SOME NOTES ON THE FILM The paths of glory lead but to the grave.i Background. The story is based upon a novel of the same name by Humphrey Cobb, which in turn is based upon the Souain Corporals Affair, a true story of innocent French soldiers chosen arbitrarily as scapegoats for what was called the cowardice of their company. Professor Vitarbo will have more to tell you about that.
Cobb’s book was made into a play by Sidney Howard in the 1930s; the play was a flop, but Howard kept insisting that the story was worthy of a film. Stanley Kubrick and James Harris purchased the rights to the story from Cobb’s widow for $10,000, but could not get a studio to back it. Kubrick worked up a script with Calder Willingham and showed to Kirk Douglas, who was taken with the story and agreed to play the leading character. United Artists then provided the backing and the film went into production. It was produced by Harris.
The Characters. The highest ranking officer in the film is Major General Broulard (Adolphe Menjou). He commands an army corps, which is made up of several divisions. One of the divisional commanders under him is Brigadier General Mireau (George Macready). The division is made up of several regiments, one of which – the 701st – is commanded by Colonel Dax (Kirk Douglas). The 701st Regiment is made up of several companies, one of which is commanded by Lieutenant Roget (Wayne Morris). The three soldiers who are to be the scapegoats from the 701st regiment are Corporal Paris (Ralph Meeker); Private Ferol (Timothy Carey); and Private Arnaud (Joe Turkel). The young German captive who sings at the end is played by Susanne Christian (later Susanne Kubrick). The Setting. The story unfolds in 1916, during WWI. The action takes place on the French front lines (across from the German front lines), in a divisional headquarters of the French Army, and in a military courtroom.
The Director. Stanley Kubrick was born in the Bronx. He taught himself film-making after high school, and began by making short features. He directed his first major film, The Killing, in 1956, and made Paths of Glory the following year. He was 28. His later work is a litany of films of the first importance: Spartacus (1960), also with Douglas; Lolita (1962); Doctor Strangelove (1964); 2001: A Space Odyssey (1968); A Clockwork Orange (1971); Barry Lyndon (1975); The Shining (1980); and on and on until Eyes Wide Shut in the year of his death, 1999. But Roger Ebert believed that Paths of Glory was the film by which Kubrick entered the ranks of the great directors.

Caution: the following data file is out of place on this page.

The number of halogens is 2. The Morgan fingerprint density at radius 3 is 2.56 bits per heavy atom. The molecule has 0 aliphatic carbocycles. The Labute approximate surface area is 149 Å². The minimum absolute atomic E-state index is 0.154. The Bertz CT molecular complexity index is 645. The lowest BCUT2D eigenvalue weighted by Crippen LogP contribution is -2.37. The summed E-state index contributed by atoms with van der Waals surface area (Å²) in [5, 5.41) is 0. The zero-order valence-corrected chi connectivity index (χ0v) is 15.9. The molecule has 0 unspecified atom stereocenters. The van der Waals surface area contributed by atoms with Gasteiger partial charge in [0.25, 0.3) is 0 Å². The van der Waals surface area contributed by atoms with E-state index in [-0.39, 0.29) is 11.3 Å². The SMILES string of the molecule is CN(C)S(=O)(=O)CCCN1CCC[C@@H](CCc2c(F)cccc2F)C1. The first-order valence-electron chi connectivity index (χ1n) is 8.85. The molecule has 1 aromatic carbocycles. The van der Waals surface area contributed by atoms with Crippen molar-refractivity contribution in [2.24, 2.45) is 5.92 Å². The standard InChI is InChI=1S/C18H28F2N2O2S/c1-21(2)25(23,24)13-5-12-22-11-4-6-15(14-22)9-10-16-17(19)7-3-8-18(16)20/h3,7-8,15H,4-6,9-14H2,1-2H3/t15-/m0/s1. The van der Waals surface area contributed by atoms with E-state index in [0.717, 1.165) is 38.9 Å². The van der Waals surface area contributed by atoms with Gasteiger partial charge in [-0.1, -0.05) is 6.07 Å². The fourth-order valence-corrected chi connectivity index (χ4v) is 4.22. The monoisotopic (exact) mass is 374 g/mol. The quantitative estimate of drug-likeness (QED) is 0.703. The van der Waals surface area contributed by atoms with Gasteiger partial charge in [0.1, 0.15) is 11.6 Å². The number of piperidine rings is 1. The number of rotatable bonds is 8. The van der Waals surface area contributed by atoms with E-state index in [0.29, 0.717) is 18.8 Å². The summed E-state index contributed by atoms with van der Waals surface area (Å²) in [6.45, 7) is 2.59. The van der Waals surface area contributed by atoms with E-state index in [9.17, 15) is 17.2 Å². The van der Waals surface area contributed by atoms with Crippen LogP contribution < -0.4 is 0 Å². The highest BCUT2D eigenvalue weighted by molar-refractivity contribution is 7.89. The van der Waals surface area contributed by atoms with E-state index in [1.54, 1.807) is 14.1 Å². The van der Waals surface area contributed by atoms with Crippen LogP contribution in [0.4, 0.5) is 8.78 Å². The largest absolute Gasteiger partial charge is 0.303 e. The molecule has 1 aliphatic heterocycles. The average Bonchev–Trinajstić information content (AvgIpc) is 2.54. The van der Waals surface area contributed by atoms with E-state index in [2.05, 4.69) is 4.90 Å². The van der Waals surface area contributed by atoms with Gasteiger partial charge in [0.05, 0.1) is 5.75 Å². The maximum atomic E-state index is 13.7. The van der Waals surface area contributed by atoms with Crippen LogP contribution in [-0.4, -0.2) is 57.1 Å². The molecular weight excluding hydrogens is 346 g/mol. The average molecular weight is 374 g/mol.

The Star. Kirk Douglas was born Issur Danielovitch in 1916. His parents were Jewish immigrants from Belarus. He worked his way through St. Lawrence College and was awarded a scholarship to the American Academy of Dramatic Arts in New York. Douglas made his way in New York acting in radio and stage plays, until Lauren Bacall, whom he knew from the Academy, introduced him to Hal Wallis. He played in his first film, The Strange Love of Martha Ivers (1946), and several years later made the film that established his reputation, Champion (1949). The list of his better known films, after Champion, starts with Lust for Life (1956), Spartacus (1960)(also with Kubrick), Lonely Are the Brave (1962)(his personal favorite of all his films), and Seven Days in May (1964). In 1999, at the age of eighty-two and three years after suffering a stroke, he starred (with Lauren Bacall) in Diamonds, the story of a prize fighter who is recovering from a stroke. He celebrated his 100th birthday two years ago with friends, and is apparently still going strong today.
Awards. The film was not a great success at the box office, and in fact it received no significant American awards. It was not even nominated for an Academy Award; The Bridge on the River Kwai came out the same year and cleaned up the Oscars. i From Elegy Written in A Country Court-Yard, Thomas Gray